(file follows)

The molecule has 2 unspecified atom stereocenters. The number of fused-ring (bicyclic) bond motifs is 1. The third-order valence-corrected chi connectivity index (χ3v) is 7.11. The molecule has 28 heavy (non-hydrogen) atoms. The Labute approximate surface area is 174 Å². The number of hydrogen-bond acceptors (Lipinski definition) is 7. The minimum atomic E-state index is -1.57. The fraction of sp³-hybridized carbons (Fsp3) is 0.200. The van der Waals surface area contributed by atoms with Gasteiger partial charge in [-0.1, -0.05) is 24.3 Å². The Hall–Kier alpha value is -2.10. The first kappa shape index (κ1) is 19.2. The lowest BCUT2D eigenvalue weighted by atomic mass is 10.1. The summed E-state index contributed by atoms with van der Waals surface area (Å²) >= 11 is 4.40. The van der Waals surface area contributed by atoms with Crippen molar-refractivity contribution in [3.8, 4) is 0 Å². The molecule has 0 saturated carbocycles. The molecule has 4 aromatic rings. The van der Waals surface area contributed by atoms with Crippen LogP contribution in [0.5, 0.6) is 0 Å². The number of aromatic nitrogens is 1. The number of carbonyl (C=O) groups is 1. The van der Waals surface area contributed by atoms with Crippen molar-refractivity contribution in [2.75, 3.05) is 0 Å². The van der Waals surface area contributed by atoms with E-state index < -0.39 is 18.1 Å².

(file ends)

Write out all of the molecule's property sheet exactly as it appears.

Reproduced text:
The molecule has 2 unspecified atom stereocenters. The number of fused-ring (bicyclic) bond motifs is 1. The third-order valence-corrected chi connectivity index (χ3v) is 7.11. The molecule has 28 heavy (non-hydrogen) atoms. The Labute approximate surface area is 174 Å². The number of hydrogen-bond acceptors (Lipinski definition) is 7. The minimum atomic E-state index is -1.57. The fraction of sp³-hybridized carbons (Fsp3) is 0.200. The van der Waals surface area contributed by atoms with Gasteiger partial charge in [-0.1, -0.05) is 24.3 Å². The Hall–Kier alpha value is -2.10. The first kappa shape index (κ1) is 19.2. The lowest BCUT2D eigenvalue weighted by atomic mass is 10.1. The summed E-state index contributed by atoms with van der Waals surface area (Å²) >= 11 is 4.40. The van der Waals surface area contributed by atoms with Crippen molar-refractivity contribution in [3.8, 4) is 0 Å². The molecule has 0 saturated carbocycles. The molecule has 4 aromatic rings. The van der Waals surface area contributed by atoms with Crippen LogP contribution in [0.5, 0.6) is 0 Å². The number of aromatic nitrogens is 1. The number of carbonyl (C=O) groups is 1. The van der Waals surface area contributed by atoms with Crippen molar-refractivity contribution in [2.75, 3.05) is 0 Å². The van der Waals surface area contributed by atoms with E-state index < -0.39 is 18.1 Å².